Vietnam Visa in Hong Kong

By Vietnam visa  |  7:45 PM No comments

We recently took a trip through Hong Kong, Southern China, Vietnam and Cambodia. We learned some things along the way that might help others.

Because we wanted to take a couple of days in Cambodia we needed multiple-entry visas for Vietnam, which were not available in Korea. The single entry visa we got in South Korea cost us 110,000 Korean won, about $30US more than it cost us to get the second one in Hong Kong. So, rather than a single multi-entry, we had two single-entry visas.

In Hong Kong tt is possible to get a Vietnam Visa, a process that takes about 30 minutes and $500HK (rush), at the Vietnamese consulate in Hong Kong. The consulate is located on the island side near Wan Chai subway stop in an unassuming office building that it is quite easy to walk past.
It is actually somewhere between Wan Chai and the next station, so it might be good to take a taxi if you're not up for a bit of a hike.

15/F., Great Smart Tower,
230 Wan Chai Road,
Wan Chai, Hong Kong

We showed up close to 3:30 in the afternoon. They had said to come after three when we called. Take the elevator to an upper floor. We filled out the form provided at the consulate, had a passport sized photo, and submitted them along with $500HK. You can pay less if your are not doing a rush. Less than a half our we had our Vietnam Visas. They told us that all the rules are the same for all nationalities.

We stayed in Hong Kong a couple of days before heading to Shenzhen. We left Hong Kong by train (the light blue line) out of Kowloon up to Lo Wu. The time at the border actually went pretty fast for me, as the line for foreigners (non-Hong Kong, non mainlanders, non-permanent residents, or any of that) was quite short. The woman had some frustration about not being able to find my something, could not understand, but eventually stamped me through.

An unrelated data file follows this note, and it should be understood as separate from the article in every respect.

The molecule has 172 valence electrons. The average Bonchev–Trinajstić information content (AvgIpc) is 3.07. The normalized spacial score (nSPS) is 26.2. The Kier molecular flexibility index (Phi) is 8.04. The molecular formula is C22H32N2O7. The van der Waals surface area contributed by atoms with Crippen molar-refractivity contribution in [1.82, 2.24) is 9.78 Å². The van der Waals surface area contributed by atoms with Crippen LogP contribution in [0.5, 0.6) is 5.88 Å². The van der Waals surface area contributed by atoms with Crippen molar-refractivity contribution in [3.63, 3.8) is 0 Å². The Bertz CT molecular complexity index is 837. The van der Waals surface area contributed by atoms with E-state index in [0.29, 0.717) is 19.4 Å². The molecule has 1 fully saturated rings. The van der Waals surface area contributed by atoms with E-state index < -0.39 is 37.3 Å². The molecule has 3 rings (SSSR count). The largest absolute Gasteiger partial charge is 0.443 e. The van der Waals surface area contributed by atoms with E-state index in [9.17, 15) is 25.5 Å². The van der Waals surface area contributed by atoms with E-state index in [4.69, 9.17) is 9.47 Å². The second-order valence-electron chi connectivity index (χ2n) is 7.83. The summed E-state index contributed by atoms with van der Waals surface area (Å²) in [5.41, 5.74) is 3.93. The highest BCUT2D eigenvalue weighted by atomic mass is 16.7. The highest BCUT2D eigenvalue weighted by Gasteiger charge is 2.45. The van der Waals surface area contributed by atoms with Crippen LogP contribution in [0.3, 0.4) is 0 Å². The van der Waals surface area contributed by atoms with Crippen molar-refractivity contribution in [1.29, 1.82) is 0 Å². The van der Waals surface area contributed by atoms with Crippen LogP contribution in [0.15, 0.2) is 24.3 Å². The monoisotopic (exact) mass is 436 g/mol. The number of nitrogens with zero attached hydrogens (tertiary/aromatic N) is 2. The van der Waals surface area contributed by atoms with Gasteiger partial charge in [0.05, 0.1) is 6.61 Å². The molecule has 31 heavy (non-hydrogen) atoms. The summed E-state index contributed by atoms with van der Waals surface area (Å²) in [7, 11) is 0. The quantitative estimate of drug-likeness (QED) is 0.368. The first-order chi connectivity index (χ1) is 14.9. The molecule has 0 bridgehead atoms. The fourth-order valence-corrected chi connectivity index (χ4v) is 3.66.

Getting into Hong Kong as a Chinese National

My wife, who is a Chinese citizen and in Korea on a student visa, was able to get into Hong Kong, authorized for 7 days, without any special governmental permission from China.

There was a nervous moment when we thought the whole trip would go belly up. You have to get the people at the airline to ask the right questions to the right people when they call to get permission to issue the boarding pass.

As long as there is a valid third nation's visa (not your originating country--Korea for us, and not China of course) such as Vietnam (in our case) then entry is permitted. This demonstrates the Chinese national's plan to leave Hong Kong.

Once it is issued, you have to explain yourself again (about the third nation's visa) entering Hong Kong. Without this, the only other way for a Chinese national to get into Hong Kong is with special permission from the Chinese government (certificate for Hong Kong entry) obtained from the Hong Kong embassy.

She was able to get out of Hong Kong into Shenzhen though the immigration line she had to go through provided a few more headaches, demonstrating third nation's visas and such.

More to come.

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